Τhe long-sought bizonal, bicommunal, federal solution for the island has remained elusive and may no longer be attainable, says Vincent L. Morelli Section Research Manager in his Congressional Research Service report.
In the report, he says that attempts by the United Nations to find common ground between the two Cypriot communities to resume the negotiations have not been successful. The talks have fallen victim to the realities of five decades of separation and both sides’ inability to make the necessary concessions to reach a final settlement.
“As a result, the long-sought bizonal, bicommunal, federal solution for the island has remained elusive and may no longer be attainable. Cyprus negotiations typically exhibit periodic levels of optimism, quickly tempered by the political reality that difficult times between Greek and Turkish Cypriots always lay ahead”, he remarks.
Morelli refers to the appointment of Jane Holl Lute as the UNSG’s new adviser for Cyprus, in an attempt to jump-start the talks to determine if sufficient conditions existed to resume U.N.-hosted negotiations and, if so, to prepare a comprehensive “terms of reference” document by the end of 2018.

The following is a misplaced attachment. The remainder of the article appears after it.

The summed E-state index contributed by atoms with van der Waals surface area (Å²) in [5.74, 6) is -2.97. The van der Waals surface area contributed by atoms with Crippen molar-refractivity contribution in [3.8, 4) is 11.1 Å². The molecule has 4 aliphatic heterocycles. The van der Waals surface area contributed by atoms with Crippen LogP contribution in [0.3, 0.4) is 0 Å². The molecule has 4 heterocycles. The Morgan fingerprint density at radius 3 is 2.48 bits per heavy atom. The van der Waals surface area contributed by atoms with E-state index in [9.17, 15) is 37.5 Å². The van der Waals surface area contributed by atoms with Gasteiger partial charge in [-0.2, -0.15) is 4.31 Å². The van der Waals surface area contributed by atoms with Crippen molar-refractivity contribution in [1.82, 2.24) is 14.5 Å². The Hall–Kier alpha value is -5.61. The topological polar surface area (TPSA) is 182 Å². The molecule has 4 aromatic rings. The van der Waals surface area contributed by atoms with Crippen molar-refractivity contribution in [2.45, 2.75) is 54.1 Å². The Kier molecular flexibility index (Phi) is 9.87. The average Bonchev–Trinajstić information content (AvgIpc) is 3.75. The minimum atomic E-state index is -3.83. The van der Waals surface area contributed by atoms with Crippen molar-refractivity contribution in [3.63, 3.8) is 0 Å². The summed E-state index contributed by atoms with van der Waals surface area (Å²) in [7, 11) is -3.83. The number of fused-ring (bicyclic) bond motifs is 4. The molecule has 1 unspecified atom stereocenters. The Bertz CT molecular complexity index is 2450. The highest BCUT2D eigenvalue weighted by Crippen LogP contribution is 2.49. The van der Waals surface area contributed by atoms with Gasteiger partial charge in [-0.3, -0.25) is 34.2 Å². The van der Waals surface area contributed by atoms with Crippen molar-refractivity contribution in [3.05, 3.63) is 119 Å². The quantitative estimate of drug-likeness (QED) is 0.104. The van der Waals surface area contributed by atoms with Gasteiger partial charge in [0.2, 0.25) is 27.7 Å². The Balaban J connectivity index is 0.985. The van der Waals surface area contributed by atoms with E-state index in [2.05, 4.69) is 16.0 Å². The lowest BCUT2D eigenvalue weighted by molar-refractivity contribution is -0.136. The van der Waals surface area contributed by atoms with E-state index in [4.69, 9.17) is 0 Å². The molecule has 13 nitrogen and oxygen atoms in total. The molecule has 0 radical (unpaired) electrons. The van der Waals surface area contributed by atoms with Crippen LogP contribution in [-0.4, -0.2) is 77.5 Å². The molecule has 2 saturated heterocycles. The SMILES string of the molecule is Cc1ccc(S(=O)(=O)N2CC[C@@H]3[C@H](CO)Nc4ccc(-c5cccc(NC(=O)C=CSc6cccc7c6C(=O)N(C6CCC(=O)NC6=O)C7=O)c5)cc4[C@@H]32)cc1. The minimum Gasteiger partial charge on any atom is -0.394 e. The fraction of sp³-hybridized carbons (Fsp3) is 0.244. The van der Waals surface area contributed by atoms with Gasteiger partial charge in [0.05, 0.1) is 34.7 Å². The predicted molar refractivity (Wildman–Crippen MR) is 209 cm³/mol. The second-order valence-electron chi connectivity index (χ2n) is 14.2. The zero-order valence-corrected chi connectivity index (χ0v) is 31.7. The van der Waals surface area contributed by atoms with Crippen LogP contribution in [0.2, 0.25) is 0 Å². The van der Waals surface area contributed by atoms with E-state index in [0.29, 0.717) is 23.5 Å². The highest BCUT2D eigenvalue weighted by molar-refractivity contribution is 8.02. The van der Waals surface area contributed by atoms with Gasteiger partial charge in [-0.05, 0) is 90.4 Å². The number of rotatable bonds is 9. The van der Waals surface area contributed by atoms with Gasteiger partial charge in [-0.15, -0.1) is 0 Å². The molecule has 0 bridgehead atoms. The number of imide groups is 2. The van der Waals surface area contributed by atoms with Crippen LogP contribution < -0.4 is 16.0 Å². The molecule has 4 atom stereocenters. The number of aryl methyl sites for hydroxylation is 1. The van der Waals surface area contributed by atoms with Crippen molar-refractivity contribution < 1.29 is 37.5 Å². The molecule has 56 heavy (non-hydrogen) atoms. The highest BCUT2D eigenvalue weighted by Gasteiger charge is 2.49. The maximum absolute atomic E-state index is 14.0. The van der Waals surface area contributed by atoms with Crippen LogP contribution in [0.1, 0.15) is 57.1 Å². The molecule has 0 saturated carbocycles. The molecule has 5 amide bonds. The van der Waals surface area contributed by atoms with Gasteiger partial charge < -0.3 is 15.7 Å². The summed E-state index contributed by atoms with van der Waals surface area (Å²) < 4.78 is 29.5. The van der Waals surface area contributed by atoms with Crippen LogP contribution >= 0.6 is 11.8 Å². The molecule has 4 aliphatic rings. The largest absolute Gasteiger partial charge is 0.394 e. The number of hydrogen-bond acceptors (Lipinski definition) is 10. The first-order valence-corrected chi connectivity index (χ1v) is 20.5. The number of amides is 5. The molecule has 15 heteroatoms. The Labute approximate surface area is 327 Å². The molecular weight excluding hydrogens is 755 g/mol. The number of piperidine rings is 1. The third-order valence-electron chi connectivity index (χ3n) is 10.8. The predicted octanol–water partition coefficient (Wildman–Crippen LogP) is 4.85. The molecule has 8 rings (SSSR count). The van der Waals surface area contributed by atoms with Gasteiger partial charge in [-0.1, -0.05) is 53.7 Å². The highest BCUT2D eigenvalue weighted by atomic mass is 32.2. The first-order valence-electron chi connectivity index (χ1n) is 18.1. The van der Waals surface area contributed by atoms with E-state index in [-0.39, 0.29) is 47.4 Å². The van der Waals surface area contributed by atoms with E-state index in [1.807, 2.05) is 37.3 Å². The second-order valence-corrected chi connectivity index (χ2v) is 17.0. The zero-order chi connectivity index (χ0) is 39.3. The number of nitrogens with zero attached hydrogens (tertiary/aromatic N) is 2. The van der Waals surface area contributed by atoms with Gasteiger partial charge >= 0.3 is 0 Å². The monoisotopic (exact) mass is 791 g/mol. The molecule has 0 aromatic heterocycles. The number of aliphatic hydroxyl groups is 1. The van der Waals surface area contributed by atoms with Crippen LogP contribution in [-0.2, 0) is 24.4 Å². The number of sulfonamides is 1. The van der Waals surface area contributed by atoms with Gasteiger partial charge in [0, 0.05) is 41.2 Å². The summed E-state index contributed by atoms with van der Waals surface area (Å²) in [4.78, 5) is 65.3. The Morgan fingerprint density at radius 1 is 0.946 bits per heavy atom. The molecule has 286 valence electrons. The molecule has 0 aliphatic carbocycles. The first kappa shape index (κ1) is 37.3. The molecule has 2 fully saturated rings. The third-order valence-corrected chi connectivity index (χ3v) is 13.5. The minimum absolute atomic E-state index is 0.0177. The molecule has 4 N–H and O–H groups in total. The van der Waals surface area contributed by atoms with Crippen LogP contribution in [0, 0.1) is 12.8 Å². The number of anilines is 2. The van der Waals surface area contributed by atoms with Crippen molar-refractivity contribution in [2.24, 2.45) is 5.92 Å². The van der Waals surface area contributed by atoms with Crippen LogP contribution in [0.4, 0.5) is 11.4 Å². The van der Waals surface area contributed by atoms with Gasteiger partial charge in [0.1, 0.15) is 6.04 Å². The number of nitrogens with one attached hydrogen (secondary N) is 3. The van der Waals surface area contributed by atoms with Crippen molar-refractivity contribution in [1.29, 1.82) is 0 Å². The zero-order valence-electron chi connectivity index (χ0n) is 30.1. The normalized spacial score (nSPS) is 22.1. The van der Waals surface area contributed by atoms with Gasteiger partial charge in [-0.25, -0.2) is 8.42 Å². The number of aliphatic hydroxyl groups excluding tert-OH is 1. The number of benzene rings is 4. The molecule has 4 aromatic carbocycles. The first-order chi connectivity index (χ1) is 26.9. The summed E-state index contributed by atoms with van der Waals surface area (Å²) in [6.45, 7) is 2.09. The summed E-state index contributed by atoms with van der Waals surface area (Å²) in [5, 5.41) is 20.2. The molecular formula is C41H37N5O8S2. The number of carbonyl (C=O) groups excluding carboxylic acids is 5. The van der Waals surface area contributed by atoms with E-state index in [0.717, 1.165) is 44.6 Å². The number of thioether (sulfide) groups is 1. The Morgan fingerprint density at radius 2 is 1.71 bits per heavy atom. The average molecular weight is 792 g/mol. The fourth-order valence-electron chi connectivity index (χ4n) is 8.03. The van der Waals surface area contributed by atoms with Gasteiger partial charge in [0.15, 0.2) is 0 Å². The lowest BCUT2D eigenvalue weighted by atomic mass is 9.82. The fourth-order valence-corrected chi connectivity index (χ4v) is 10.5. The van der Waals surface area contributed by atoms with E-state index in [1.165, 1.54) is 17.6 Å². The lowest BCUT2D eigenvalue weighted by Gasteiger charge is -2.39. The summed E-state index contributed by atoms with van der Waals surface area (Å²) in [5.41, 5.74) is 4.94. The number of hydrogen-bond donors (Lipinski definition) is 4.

Aside from the long-standing disagreement on security guarantees, a big sticking point was Turkish Cypriot leader Mustafa Akinci’s insistence that the Turkish Cypriots have political equality, demanding that on all issues taken up at any new federal level, a positive Turkish Cypriot vote would be necessary. President Nicos Anastasiades expressed a willingness to discuss Akinci’s proposal for some issues but rejected the demand claiming, it would give the Turkish Cypriots an absolute veto over all policy issues, potentially resulting in gridlock. At the same time,
Anastasiades resurrected an old proposal that the new government be a cross between a presidential system, in which the president would be a Greek Cypriot, and a parliamentary system in which a prime minister would rotate between the two communities.
Akinci rejected this proposal, claiming it reinforced his view that the Greek Cypriots will always see the Turkish Cypriots as a minority and not a coequal partner.
Lute’s fourth attempt failed to achieve an agreement between the two Cypriot leaders on how to restart the talks and suggested that negotiations were likely to remain suspended indefinitely.
Cyprus has been divided since 1974 when Turkish troops invaded and occupied the island’s northern third.